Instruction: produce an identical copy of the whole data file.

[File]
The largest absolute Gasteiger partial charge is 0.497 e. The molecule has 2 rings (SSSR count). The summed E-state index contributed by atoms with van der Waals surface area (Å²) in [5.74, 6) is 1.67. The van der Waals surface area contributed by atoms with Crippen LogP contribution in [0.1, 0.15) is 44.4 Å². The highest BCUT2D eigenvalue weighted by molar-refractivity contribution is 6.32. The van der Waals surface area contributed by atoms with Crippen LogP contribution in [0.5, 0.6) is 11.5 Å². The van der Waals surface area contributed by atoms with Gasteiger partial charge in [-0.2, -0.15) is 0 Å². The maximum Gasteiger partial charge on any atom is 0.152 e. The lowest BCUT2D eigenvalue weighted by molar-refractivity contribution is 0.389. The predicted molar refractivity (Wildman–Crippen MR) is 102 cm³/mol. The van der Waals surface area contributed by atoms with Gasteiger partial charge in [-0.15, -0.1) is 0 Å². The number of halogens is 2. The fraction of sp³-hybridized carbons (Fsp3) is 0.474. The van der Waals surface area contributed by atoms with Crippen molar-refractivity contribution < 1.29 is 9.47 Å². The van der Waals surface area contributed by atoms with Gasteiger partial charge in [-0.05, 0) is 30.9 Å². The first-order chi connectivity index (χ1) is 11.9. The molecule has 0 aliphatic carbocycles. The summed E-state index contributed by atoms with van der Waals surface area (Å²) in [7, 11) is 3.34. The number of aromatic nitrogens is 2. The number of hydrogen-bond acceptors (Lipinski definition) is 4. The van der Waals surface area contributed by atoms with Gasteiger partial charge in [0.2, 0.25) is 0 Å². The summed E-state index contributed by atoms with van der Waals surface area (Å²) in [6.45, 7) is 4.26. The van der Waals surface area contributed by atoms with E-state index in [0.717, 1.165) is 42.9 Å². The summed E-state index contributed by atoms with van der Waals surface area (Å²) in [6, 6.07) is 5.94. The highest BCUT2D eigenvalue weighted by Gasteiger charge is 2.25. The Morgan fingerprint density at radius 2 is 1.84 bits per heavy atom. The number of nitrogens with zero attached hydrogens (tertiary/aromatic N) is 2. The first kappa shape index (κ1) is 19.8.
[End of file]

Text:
The largest absolute Gasteiger partial charge is 0.497 e. The molecule has 2 rings (SSSR count). The summed E-state index contributed by atoms with van der Waals surface area (Å²) in [5.74, 6) is 1.67. The van der Waals surface area contributed by atoms with Crippen LogP contribution in [0.1, 0.15) is 44.4 Å². The highest BCUT2D eigenvalue weighted by molar-refractivity contribution is 6.32. The van der Waals surface area contributed by atoms with Crippen LogP contribution in [0.5, 0.6) is 11.5 Å². The van der Waals surface area contributed by atoms with Gasteiger partial charge in [-0.2, -0.15) is 0 Å². The maximum Gasteiger partial charge on any atom is 0.152 e. The lowest BCUT2D eigenvalue weighted by molar-refractivity contribution is 0.389. The predicted molar refractivity (Wildman–Crippen MR) is 102 cm³/mol. The van der Waals surface area contributed by atoms with Gasteiger partial charge in [-0.15, -0.1) is 0 Å². The number of halogens is 2. The fraction of sp³-hybridized carbons (Fsp3) is 0.474. The van der Waals surface area contributed by atoms with Crippen molar-refractivity contribution < 1.29 is 9.47 Å². The van der Waals surface area contributed by atoms with Gasteiger partial charge in [-0.05, 0) is 30.9 Å². The first-order chi connectivity index (χ1) is 11.9. The molecule has 0 aliphatic carbocycles. The summed E-state index contributed by atoms with van der Waals surface area (Å²) in [7, 11) is 3.34. The number of aromatic nitrogens is 2. The number of hydrogen-bond acceptors (Lipinski definition) is 4. The van der Waals surface area contributed by atoms with Gasteiger partial charge in [0.2, 0.25) is 0 Å². The summed E-state index contributed by atoms with van der Waals surface area (Å²) in [6.45, 7) is 4.26. The van der Waals surface area contributed by atoms with E-state index in [0.717, 1.165) is 42.9 Å². The summed E-state index contributed by atoms with van der Waals surface area (Å²) in [6, 6.07) is 5.94. The highest BCUT2D eigenvalue weighted by Gasteiger charge is 2.25. The Morgan fingerprint density at radius 2 is 1.84 bits per heavy atom. The number of nitrogens with zero attached hydrogens (tertiary/aromatic N) is 2. The first kappa shape index (κ1) is 19.8.